Last week at Tae Kwon Do Chas decided that if he had a uniform he would be more comfortable and able to participate in the class. So we bought one, for $20. But before opening the package, I thought I should ask one more time. 'If we go back next week, with your uniform on, are you going to participate?' I told him I would rather him tell me now if he didn't want to continue. And that's what he said - 'um, no thanks' were his exact words. I told him it was fine. And if he wants, he can try something else, like swimming or maybe tae kwon do again when he's five or six.
At dinner last night I noticed that it was Wednesday and I had forgotten to call LeAnn and let her know he wouldn't be coming back. Chas was confused, he thought we were going to keep going to the martial arts school to watch. Um, no, sorry. It was actually Simon who was upset to hear that we wouldn't be going back. He wanted to learn tae kwon do apparently. He said he would be a big boy, he wasn't afraid of the big kids. Chas told him it's not playing, it's learning and LeAnn is the boss of the class and you have to do what she says. I didn't realize he thought of it that way. I guess it wasn't what he expected, maybe that's what turned him off. Earlier this year, he told me that he didn't want to turn five, because he likes the size he is. Now he's worried about being six. I'd say he's ready to be a father, with all the worrying he does. He has a lot on his mind, I often tell him to turn his brain off for a while to give his mouth a rest.
Simon and I went to the Children's Developmental Services Agency last week to have him evaluated for a possible speech delay. It was a long morning of testing, shuffling from one room to the next, seeing this stranger - I mean expert - and the next one. He was a bit timid with some and not so much with others. And in the end, we found out what I think I already knew. He is very bright, and at or above age equivalent for most things, such as receptive language, social behavior, self help skills, etc except his articulation. They said we qualify to receive help through their agency, and they would apply for the services to begin as soon as possible. But since their services end when the child turns three, and Simon will be three at the end of next month, it doesn't really make sense to waste the paper and the time. So. They can help us transition him to receive therapy through the school system next year. That means waiting all summer long with this poor child struggling to be understood. The next thing to try would be private speech paid for by the insurance company. But since we are not near a base, and there are no providers near our home, it doesn't seem to be a workable option. That leaves paying cash out of pocket, a lot of cash. So I turned to prayer and asked God to make it obvious to me what I should be doing for Simon. Well, in the last day or two Simon has been really trying to pronounce things correctly. He has been unusually receptive to us correcting him. And he gets so excited when he thinks he's got it. Well, he gets excited even when he doesn't really get it, but he's trying so hard. Chas gives him lots of support and encouragement and praise. It is no more than we have been doing since we first noticed something wasn't right, around his second birthday. But he's ready now, that's the difference. We'll wait out the summer and see what he needs in the fall.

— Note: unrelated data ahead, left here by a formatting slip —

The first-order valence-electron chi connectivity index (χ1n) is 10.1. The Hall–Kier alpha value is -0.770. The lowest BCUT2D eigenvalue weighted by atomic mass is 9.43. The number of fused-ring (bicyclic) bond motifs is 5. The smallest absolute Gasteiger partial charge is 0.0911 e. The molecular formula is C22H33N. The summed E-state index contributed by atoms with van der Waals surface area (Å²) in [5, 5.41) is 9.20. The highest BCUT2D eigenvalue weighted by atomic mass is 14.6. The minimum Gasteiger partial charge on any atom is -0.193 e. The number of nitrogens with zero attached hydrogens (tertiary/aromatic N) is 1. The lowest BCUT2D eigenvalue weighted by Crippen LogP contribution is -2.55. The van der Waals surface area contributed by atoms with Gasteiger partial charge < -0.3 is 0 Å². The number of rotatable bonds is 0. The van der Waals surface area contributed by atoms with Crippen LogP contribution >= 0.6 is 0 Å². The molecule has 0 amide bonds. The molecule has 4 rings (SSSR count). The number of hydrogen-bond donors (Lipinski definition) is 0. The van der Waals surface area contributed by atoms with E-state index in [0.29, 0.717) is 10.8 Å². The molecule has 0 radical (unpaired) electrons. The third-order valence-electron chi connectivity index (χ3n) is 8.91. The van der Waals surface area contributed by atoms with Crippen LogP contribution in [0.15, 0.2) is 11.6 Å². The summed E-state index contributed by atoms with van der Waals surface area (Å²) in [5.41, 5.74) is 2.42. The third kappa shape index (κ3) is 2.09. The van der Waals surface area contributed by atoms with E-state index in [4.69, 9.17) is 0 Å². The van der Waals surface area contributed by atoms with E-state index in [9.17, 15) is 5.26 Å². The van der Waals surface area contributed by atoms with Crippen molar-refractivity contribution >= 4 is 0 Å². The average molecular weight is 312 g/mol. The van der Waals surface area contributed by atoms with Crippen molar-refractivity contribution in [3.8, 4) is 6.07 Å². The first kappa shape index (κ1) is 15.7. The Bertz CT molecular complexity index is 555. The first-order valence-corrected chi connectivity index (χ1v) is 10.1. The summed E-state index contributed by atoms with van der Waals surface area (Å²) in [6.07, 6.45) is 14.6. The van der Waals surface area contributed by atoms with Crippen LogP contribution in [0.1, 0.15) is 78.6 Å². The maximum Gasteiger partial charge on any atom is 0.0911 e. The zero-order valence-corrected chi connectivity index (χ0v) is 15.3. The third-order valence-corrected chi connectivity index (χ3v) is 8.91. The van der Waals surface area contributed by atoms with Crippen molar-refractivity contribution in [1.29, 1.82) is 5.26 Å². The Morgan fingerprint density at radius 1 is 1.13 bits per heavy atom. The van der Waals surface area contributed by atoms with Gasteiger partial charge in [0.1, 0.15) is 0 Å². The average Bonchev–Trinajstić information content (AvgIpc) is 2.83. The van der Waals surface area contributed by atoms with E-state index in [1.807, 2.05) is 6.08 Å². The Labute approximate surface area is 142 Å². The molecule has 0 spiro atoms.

Mia is more than ready to go with the whole walking thing, she'll just have to wait for her legs to catch up with her attitude. She can stand unsupported for a few seconds, and even, by a fluke, took a few steps the other night. She figured out how to crawl out the front door, over the step of the threshold, and onto the porch. She says Hi and uh-oh, and likes to sing and dance, and talk to the kitties. Her cousin Caroline, Tim's brother's daughter, who is three months younger than her, was taken to the hospital Tuesday and they are trying to figure out what is wrong. She is lethargic, sleepy and not eating. Unable to hold her head up, arching her back and unusually fussy. Please keep them in your prayers. I'll update this blog when I get more information. I talked to Tim's brother last night and they were transferring her to the ICU at Columbia Children's Hospital in Manhattan. I talked to his wife a while later and Caroline was finally nursing. A good sign. Please keep them in your prayers.